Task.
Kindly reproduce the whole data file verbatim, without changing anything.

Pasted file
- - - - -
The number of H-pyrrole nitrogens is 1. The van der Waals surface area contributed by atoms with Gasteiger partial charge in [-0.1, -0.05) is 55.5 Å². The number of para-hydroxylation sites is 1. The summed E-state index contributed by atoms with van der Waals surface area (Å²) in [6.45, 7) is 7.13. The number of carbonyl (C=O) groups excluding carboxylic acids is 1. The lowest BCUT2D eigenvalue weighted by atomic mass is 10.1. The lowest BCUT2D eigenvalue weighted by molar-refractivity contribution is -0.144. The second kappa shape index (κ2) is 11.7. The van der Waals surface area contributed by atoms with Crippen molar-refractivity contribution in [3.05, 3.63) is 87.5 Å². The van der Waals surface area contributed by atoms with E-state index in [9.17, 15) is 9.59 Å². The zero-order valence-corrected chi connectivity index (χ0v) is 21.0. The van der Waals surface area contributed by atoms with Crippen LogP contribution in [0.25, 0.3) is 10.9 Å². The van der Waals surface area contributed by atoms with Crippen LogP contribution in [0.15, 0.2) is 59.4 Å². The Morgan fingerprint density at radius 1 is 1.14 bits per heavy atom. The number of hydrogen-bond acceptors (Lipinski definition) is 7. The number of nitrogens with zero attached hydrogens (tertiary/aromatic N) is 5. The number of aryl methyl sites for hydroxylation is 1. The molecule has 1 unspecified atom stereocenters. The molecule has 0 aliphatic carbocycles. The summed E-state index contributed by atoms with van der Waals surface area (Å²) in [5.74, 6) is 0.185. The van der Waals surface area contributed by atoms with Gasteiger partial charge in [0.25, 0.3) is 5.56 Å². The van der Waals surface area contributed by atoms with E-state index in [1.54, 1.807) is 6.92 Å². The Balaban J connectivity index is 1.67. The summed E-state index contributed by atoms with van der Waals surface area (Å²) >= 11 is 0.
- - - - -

The number of H-pyrrole nitrogens is 1. The van der Waals surface area contributed by atoms with Gasteiger partial charge in [-0.1, -0.05) is 55.5 Å². The number of para-hydroxylation sites is 1. The summed E-state index contributed by atoms with van der Waals surface area (Å²) in [6.45, 7) is 7.13. The number of carbonyl (C=O) groups excluding carboxylic acids is 1. The lowest BCUT2D eigenvalue weighted by atomic mass is 10.1. The lowest BCUT2D eigenvalue weighted by molar-refractivity contribution is -0.144. The second kappa shape index (κ2) is 11.7. The van der Waals surface area contributed by atoms with Crippen molar-refractivity contribution in [3.05, 3.63) is 87.5 Å². The van der Waals surface area contributed by atoms with E-state index in [9.17, 15) is 9.59 Å². The zero-order valence-corrected chi connectivity index (χ0v) is 21.0. The van der Waals surface area contributed by atoms with Crippen LogP contribution in [0.25, 0.3) is 10.9 Å². The van der Waals surface area contributed by atoms with Crippen LogP contribution in [0.15, 0.2) is 59.4 Å². The Morgan fingerprint density at radius 1 is 1.14 bits per heavy atom. The number of hydrogen-bond acceptors (Lipinski definition) is 7. The number of nitrogens with zero attached hydrogens (tertiary/aromatic N) is 5. The number of aryl methyl sites for hydroxylation is 1. The molecule has 1 unspecified atom stereocenters. The molecule has 0 aliphatic carbocycles. The summed E-state index contributed by atoms with van der Waals surface area (Å²) in [5.74, 6) is 0.185. The van der Waals surface area contributed by atoms with Gasteiger partial charge in [0.25, 0.3) is 5.56 Å². The van der Waals surface area contributed by atoms with E-state index in [1.54, 1.807) is 6.92 Å². The Balaban J connectivity index is 1.67. The summed E-state index contributed by atoms with van der Waals surface area (Å²) >= 11 is 0.